Ar­senic wor­ries

Concerns iden­ti­fied re­lated to ar­senic lev­els in wells.

The Pilot - - Front Page - BY PA­TRICK MUR­PHY Pa­trick.Mur­phy@ad­ver­tis­

For years, per­haps even gen­er­a­tions, res­i­dents of More­ton’s Har­bour sus­pected a silent killer lived among them.

Ill­ness and dis­ease are this killer’s sus­pected weapons, and roughly four years ago, ef­forts to iden­tify the cause be­gan in earnest. Now the sus­pect has a name — ar­senic.

“If you asked me what I knew about ar­senic three or four years ago it would have been very, very lit­tle,” Dr. Dan He­witt told the Pilot. “And I think it’s not as well un­der­stood as it should be.”

Ar­senic is a Class 1 car­cino­gen, which places it firmly and in­dis­putably in the same com­pany as to­bacco as a cancer-caus­ing agent.

He­witt was re­cently the sub­ject of a fea­ture ar­ti­cle in Cana­dian Fam­ily Physi­cian (CFP) mag­a­zine, a peer-re­viewed med­i­cal jour­nal and the of­fi­cial pub- li­ca­tion of the Col­lege of Fam­ily Physi­cians of Canada. The locum prac­ti­tioner from cen­tral New­found­land has been re­search­ing ar­senic lev­els in the New World Is­land re­gion for roughly three or four years.

Spurred by res­i­dents of the com­mu­nity, He­witt’s re­search be­gan after gold ex­plo­ration in the area; res­i­dents claim re­searchers with the ex­plo­ration team en­cour­aged them to have their wells tested, and not to drink the wa­ter un­til they did. Armed with anec­do­tal ev­i­dence, they asked He­witt to in­ves­ti­gate.

The doc­tor is not alone in the search. Glen­nis Ride­out, a li­censed prac­ti­cal nurse who lives and works in the com­mu­nity, lo­cal engi­neer Carl Knight, and He­witt’s pre­de­ces­sor Dr. John Shel­don have all played a role. He­witt lists a litany of com­mu­nity mem­bers who are part of the “team.”

The find­ings are stag­ger­ing, says He­witt.

“I think there was roughly 50 sam­ples sent off to New Brunswick to an ac­cred­ited lab,” said He­witt. “There was a high rate of ar­senic lev­els — two lev­els were 1,000 parts per bil­lion. The safe level is 10.”

He­witt says while not ev­ery well was con­tam­i­nated, most tested did show ar­senic in the wa­ter. Sur­face wells are less likely to be con­tam­i­nated. Arte­sian wells, pulling wa­ter from much deeper in the earth, are more prone to ex­po­sure says He­witt.

Of those with pos­i­tive find­ings, not all were deemed un­safe, but in More­ton’s Har­bour alone He­witt es­ti­mates at least 50 per cent of the wells con­tain un­safe drink­ing wa­ter.

That was four years ago, and the prov­ince has re­sponded – even if the re­sponse has been lim­ited, He­witt says.

A program was cre­ated un­der the former gov­ern­ment to test, and treat if nec­es­sary, wells on prop­er­ties owned by New­found­land and Labrador Hous­ing, a Crown cor­po­ra­tion. Those prop- er­ties alone re­ceive the ben­e­fit of the program, says He­witt. In­di­vid­ual home­own­ers and those rent­ing pri­vately owned res­i­den­tial prop­er­ties are on their own.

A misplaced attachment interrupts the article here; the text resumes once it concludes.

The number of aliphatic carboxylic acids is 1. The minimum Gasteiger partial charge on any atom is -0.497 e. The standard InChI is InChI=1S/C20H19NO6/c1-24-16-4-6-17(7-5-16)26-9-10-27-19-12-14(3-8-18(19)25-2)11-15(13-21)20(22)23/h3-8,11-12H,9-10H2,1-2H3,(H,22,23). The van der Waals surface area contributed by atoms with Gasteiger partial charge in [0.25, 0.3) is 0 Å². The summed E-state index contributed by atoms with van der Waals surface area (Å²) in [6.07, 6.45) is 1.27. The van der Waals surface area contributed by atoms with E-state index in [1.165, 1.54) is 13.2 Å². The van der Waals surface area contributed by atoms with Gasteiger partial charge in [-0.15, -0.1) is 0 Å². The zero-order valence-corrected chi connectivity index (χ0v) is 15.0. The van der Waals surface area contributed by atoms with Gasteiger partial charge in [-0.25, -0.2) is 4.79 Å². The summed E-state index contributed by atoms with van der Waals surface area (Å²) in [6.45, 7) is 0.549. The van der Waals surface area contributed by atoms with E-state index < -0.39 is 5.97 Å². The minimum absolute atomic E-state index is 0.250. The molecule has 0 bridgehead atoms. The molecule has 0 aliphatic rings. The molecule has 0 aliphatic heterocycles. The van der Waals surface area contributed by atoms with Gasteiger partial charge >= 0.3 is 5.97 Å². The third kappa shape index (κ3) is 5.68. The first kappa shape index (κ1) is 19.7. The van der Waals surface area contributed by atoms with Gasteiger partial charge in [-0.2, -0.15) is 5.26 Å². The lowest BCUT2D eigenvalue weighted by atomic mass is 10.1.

Test­ing is costly, and treat­ment even more so, but the cost of in­ac­tion can be much higher, He­witt says.

In­or­ganic ar­senic comes in two forms: Ar­senic 3 and Ar­senic 5. Both re­quire dif­fer­ent meth­ods of re­moval. The doc­tor be­lieves more can and should be done.

“I wouldn’t say the (prov­ince) hasn’t done some good work,” said He­witt. “But still there’s the feel­ing it’s the well own­ers’ re­spon­si­bil­ity and the in­for­ma­tion is out there and it’s up to the well owner to avail of it.”

He­witt says as a physi­cian, he looks back and knows he has had pa­tients af­fected by the is­sue. The in­for­ma­tion may be anec­do­tal, he says, but it’s telling in hind­sight. The cost is hard to mea­sure. “It’s hard to quan­tify how much (ill­ness) it is re­ally caus­ing, I can’t say for sure,” said He­witt. “But it’s out there, and the proof that it is a bad thing is in­dis­putable.”

The is­sue is not iso­lated to New World Is­land. He­witt says there is a swath across the cen­tral re­gion that places it in “very, very high risk.” The en­tire is­land could per­haps ben­e­fit from test­ing of its wa­ter sup­ply, sug­gests He­witt.

“Ev­ery­where on the is­land I would say there is po­ten­tial,” said He­witt. “The west coast ge­o­log­i­cally has less chance, but not no chance, and Labrador — so far I don’t think there have been any pos­i­tive tests, but that doesn’t mean it doesn’t ex­ist there.”

The Pilot has reached out to Ser­vice NL for in­for­ma­tion re­lat­ing to ar­senic test­ing re­quire­ments in New­found­land and Labrador. The Pilot has also re­quested in­for­ma­tion on any avail­able test­ing and treat­ment pro­grams of­fered to res­i­dents by the prov­ince. The Pilot will pro­vide up­dates as more in­for­ma­tion be­comes avail­able.


Res­i­dents in some com­mu­ni­ties in the New World Is­land area are fac­ing a silent killer – ar­senic.

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